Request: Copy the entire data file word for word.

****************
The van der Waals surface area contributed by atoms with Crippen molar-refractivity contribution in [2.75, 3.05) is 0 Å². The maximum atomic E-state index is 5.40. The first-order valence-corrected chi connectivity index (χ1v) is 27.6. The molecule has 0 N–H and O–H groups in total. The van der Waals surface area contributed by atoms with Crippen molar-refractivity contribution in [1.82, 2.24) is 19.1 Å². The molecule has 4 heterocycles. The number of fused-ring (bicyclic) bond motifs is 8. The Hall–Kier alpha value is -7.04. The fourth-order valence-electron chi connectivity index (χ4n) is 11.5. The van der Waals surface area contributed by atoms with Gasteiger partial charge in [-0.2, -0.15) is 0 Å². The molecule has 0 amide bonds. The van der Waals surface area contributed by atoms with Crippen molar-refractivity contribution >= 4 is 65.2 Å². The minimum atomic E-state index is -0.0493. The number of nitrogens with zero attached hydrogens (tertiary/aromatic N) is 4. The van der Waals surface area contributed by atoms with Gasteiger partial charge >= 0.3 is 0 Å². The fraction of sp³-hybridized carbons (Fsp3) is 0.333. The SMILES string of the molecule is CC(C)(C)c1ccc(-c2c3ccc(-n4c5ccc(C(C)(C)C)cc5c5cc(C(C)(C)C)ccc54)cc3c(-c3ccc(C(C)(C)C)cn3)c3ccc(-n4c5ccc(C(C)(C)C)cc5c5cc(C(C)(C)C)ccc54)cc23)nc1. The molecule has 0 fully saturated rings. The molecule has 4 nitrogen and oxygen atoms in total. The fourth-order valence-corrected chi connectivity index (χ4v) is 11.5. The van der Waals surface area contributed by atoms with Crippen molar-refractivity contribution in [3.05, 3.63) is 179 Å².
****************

The van der Waals surface area contributed by atoms with Crippen molar-refractivity contribution in [2.75, 3.05) is 0 Å². The maximum atomic E-state index is 5.40. The first-order valence-corrected chi connectivity index (χ1v) is 27.6. The molecule has 0 N–H and O–H groups in total. The van der Waals surface area contributed by atoms with Crippen molar-refractivity contribution in [1.82, 2.24) is 19.1 Å². The molecule has 4 heterocycles. The number of fused-ring (bicyclic) bond motifs is 8. The Hall–Kier alpha value is -7.04. The fourth-order valence-electron chi connectivity index (χ4n) is 11.5. The van der Waals surface area contributed by atoms with Gasteiger partial charge in [-0.2, -0.15) is 0 Å². The molecule has 0 amide bonds. The van der Waals surface area contributed by atoms with Crippen molar-refractivity contribution >= 4 is 65.2 Å². The minimum atomic E-state index is -0.0493. The number of nitrogens with zero attached hydrogens (tertiary/aromatic N) is 4. The van der Waals surface area contributed by atoms with Gasteiger partial charge >= 0.3 is 0 Å². The fraction of sp³-hybridized carbons (Fsp3) is 0.333. The SMILES string of the molecule is CC(C)(C)c1ccc(-c2c3ccc(-n4c5ccc(C(C)(C)C)cc5c5cc(C(C)(C)C)ccc54)cc3c(-c3ccc(C(C)(C)C)cn3)c3ccc(-n4c5ccc(C(C)(C)C)cc5c5cc(C(C)(C)C)ccc54)cc23)nc1. The molecule has 0 fully saturated rings. The molecule has 4 nitrogen and oxygen atoms in total. The fourth-order valence-corrected chi connectivity index (χ4v) is 11.5. The van der Waals surface area contributed by atoms with Crippen molar-refractivity contribution in [3.05, 3.63) is 179 Å².